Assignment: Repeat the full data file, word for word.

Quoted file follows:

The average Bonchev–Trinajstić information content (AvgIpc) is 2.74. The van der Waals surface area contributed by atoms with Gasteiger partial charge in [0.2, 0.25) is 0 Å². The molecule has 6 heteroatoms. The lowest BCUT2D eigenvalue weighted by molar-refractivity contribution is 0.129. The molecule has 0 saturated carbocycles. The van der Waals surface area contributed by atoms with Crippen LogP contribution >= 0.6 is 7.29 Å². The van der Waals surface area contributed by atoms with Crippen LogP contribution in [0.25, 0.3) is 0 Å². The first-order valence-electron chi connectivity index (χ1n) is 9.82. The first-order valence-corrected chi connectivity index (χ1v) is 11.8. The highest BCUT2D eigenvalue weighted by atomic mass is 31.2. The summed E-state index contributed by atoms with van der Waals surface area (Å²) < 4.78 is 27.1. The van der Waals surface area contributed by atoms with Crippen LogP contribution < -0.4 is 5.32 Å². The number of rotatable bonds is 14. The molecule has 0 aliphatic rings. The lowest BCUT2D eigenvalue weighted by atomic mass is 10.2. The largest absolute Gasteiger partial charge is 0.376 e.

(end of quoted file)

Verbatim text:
The average Bonchev–Trinajstić information content (AvgIpc) is 2.74. The van der Waals surface area contributed by atoms with Gasteiger partial charge in [0.2, 0.25) is 0 Å². The molecule has 6 heteroatoms. The lowest BCUT2D eigenvalue weighted by molar-refractivity contribution is 0.129. The molecule has 0 saturated carbocycles. The van der Waals surface area contributed by atoms with Crippen LogP contribution >= 0.6 is 7.29 Å². The van der Waals surface area contributed by atoms with Crippen LogP contribution in [0.25, 0.3) is 0 Å². The first-order valence-electron chi connectivity index (χ1n) is 9.82. The first-order valence-corrected chi connectivity index (χ1v) is 11.8. The highest BCUT2D eigenvalue weighted by atomic mass is 31.2. The summed E-state index contributed by atoms with van der Waals surface area (Å²) < 4.78 is 27.1. The van der Waals surface area contributed by atoms with Crippen LogP contribution < -0.4 is 5.32 Å². The number of rotatable bonds is 14. The molecule has 0 aliphatic rings. The lowest BCUT2D eigenvalue weighted by atomic mass is 10.2. The largest absolute Gasteiger partial charge is 0.376 e.